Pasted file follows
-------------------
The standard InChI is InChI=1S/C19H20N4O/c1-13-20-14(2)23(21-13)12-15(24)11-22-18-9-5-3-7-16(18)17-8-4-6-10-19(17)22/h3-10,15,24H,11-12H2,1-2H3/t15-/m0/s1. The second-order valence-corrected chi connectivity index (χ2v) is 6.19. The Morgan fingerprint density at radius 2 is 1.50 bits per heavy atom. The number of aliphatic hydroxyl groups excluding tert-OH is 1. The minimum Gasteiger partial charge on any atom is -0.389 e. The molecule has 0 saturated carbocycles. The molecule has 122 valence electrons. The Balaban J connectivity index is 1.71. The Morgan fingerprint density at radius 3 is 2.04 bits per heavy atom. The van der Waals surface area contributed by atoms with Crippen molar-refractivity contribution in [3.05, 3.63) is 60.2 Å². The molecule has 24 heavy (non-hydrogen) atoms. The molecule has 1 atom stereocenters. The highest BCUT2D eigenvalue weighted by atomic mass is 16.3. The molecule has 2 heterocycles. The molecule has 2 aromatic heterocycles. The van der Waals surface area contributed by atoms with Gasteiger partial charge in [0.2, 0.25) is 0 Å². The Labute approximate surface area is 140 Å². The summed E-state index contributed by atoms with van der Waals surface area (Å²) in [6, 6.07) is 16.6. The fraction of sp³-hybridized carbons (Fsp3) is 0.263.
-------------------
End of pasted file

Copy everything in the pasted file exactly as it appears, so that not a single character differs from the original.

The standard InChI is InChI=1S/C19H20N4O/c1-13-20-14(2)23(21-13)12-15(24)11-22-18-9-5-3-7-16(18)17-8-4-6-10-19(17)22/h3-10,15,24H,11-12H2,1-2H3/t15-/m0/s1. The second-order valence-corrected chi connectivity index (χ2v) is 6.19. The Morgan fingerprint density at radius 2 is 1.50 bits per heavy atom. The number of aliphatic hydroxyl groups excluding tert-OH is 1. The minimum Gasteiger partial charge on any atom is -0.389 e. The molecule has 0 saturated carbocycles. The molecule has 122 valence electrons. The Balaban J connectivity index is 1.71. The Morgan fingerprint density at radius 3 is 2.04 bits per heavy atom. The van der Waals surface area contributed by atoms with Crippen molar-refractivity contribution in [3.05, 3.63) is 60.2 Å². The molecule has 24 heavy (non-hydrogen) atoms. The molecule has 1 atom stereocenters. The highest BCUT2D eigenvalue weighted by atomic mass is 16.3. The molecule has 2 heterocycles. The molecule has 2 aromatic heterocycles. The van der Waals surface area contributed by atoms with Gasteiger partial charge in [0.2, 0.25) is 0 Å². The Labute approximate surface area is 140 Å². The summed E-state index contributed by atoms with van der Waals surface area (Å²) in [6, 6.07) is 16.6. The fraction of sp³-hybridized carbons (Fsp3) is 0.263.